For the programming team at NZIFF Easter break = four phone-free days to sit at home streaming submissions. Invited to blog a little about NZIFF Autumn Events, herewith 13 random thoughts about films and filmmaking relating to the 13 films on our April/May programme.
Kurosawa’s epic adaptation of King Lear (with conniving brothers in place of Shakespeare’s sisters) is replete with stunningly choreographed battlefield chaos – but the soundtrack is miraculously sparse.
“THIS IS A TRUE STORY. The events depicted in this film took place in Minnesota in 1987. At the request of the survivors, the names have been changed. Out of respect for the dead, the rest has been told exactly as it occurred.” If you tell a lie big enough…
The Iron Giant
Like so many widely loved movies, Brad Bird’s 1999 animated feature was a box-office flop on its initial release. The reviewers always liked it though, give or take a few who took exceptions to its anti-gun messaging aka political correctness.
The Philadelphia Story
Twitter was not required in 1938 to inform Katharine Hepburn that she was box office poison. The counter tactic was to create a role in which her tall poppy persona was cut down to size. It was just what audiences wanted to see, first on stage, then in this perennial favourite of high society romcoms.
Stop Making Sense
Unless you are setting out to record a historical phenomenon (Woodstock, say) it makes very good sense to keep the live audience out of a concert movie: the audience in the cinema steps into the role and the performance stays in the present tense.
The King and I
Yul Brynner is forever associated with this role which he played on stage 4000 times. When he won his Oscar for it, there were those who scoffed that he was merely doing what came naturally. Sixty years on, his sensual grace still provides an elaborately artificial construction with vitality and spontaneity.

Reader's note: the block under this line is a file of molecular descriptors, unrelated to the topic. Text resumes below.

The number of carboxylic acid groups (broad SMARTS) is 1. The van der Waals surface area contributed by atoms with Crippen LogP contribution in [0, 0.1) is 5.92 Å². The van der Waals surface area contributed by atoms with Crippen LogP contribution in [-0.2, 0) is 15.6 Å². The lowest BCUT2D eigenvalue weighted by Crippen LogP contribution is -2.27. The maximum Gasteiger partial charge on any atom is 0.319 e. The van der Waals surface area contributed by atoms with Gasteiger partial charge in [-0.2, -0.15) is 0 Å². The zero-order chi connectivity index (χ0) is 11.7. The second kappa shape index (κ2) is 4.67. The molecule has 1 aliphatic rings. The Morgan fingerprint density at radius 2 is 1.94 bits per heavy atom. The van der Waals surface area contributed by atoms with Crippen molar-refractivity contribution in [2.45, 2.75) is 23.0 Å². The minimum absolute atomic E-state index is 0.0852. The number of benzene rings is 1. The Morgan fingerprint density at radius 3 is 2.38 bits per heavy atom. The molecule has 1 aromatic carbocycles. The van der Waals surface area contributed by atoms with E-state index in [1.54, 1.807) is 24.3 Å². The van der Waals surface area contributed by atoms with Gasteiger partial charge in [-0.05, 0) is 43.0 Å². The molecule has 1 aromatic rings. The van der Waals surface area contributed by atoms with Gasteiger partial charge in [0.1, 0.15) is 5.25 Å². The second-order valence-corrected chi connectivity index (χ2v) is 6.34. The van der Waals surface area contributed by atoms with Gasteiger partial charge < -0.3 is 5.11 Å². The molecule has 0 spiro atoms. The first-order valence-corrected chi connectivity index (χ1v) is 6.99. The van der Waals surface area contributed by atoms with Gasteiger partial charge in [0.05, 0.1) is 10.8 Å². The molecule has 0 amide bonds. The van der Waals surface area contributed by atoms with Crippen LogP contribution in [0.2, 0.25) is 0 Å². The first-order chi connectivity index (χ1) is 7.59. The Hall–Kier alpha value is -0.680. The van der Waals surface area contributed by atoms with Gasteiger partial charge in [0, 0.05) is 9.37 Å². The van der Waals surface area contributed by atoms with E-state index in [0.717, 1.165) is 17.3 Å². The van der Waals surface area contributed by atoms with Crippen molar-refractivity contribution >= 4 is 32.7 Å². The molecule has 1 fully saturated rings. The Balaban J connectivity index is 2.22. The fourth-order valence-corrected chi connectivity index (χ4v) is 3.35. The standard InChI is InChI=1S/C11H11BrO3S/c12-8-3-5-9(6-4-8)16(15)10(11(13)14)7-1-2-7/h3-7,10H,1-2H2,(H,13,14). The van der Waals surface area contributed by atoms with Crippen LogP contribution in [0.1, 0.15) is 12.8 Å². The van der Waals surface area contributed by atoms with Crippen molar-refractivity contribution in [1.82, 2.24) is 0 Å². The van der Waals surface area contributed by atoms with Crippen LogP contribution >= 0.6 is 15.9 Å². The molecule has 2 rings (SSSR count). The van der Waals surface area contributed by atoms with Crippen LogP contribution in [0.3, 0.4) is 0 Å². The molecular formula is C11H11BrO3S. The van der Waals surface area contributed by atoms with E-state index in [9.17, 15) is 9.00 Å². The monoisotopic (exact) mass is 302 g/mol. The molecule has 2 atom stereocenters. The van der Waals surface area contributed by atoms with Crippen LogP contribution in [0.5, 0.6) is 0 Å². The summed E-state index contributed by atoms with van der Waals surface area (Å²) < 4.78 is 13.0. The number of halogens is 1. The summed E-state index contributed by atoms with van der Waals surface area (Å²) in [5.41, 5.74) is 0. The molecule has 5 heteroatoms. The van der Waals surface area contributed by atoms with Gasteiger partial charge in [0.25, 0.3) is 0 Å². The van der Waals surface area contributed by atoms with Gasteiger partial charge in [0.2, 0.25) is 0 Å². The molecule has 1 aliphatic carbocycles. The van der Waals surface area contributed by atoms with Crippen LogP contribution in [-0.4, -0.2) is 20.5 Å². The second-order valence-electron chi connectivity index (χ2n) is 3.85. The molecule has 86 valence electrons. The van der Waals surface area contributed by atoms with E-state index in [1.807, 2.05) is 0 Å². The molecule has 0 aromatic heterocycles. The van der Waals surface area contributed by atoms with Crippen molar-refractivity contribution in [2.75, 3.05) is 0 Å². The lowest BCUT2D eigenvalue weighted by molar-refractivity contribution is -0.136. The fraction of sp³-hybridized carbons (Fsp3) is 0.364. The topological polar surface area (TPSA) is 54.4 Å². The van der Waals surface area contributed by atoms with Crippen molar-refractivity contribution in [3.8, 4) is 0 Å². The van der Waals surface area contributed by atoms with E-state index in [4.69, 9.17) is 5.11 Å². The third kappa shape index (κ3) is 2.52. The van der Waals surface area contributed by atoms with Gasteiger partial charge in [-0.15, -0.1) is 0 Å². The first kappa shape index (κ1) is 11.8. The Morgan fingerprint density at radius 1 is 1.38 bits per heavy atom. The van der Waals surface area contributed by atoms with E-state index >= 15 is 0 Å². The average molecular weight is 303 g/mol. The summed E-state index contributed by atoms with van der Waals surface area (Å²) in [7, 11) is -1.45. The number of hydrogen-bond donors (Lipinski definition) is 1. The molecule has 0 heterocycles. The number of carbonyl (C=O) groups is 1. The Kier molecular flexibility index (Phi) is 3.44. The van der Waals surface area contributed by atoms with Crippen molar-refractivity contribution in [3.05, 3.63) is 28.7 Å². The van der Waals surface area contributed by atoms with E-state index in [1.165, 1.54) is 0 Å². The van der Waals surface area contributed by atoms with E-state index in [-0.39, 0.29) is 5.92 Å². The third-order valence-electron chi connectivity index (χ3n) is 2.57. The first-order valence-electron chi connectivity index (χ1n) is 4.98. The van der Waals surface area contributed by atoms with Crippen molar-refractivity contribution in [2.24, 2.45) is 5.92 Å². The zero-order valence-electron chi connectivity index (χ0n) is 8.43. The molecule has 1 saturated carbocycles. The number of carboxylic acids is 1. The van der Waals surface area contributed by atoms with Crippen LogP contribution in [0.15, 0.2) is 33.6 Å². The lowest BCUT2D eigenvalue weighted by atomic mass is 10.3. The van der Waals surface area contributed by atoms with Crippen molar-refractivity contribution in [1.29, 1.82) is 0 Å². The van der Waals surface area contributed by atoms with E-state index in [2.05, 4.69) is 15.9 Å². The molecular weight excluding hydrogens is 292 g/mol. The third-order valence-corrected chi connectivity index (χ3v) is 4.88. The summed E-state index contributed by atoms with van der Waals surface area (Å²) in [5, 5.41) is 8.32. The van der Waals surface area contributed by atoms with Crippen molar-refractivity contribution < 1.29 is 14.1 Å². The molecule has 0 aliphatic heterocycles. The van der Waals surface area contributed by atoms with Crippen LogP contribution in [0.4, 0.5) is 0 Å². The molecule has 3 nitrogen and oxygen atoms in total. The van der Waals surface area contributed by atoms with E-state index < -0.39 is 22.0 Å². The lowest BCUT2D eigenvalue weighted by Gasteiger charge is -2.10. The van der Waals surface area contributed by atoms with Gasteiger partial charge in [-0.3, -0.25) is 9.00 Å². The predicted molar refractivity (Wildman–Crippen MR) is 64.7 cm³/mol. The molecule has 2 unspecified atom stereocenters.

Ingrid Bergman in Her Own Words
The daughter of a photographer, Ingrid Bergman knew from an early age that the camera loved her.
In the wake of the acid attack on its artistic director, the Bolshoi Ballet’s new General Manager agrees to cooperate with British documentary filmmakers Nick Read and Mark Franchetti in the hope of managing the company’s image. Even such calculated openness feels imperilled in the Machiavellian world their film describes.
Where to Invade Next
Michael Moore’s smartest, funniest most upbeat film is lumbered with a title that takes a lot of explaining before you get to its point.
Putuparri and the Rainmakers
If you can see past the T-shirts, the 1994 video footage that sits at the heart of this richly layered chronicle of an Australian Aboriginal land rights claim might have been shot 40,000 years earlier.
Has there ever been a more intensely researched horror movie? It even looks and sounds totally academic – to begin with.
Sure it’s a great hook, but this is also one beautifully constructed investigative documentary.
Janis: Little Girl Blue
Amy Berg has been assembling (and clearing) material for her Janis Joplin documentary for a long time. It must have provided welcome respite from all her excellent work on polygamists, paedophiles and redneck prosecutors.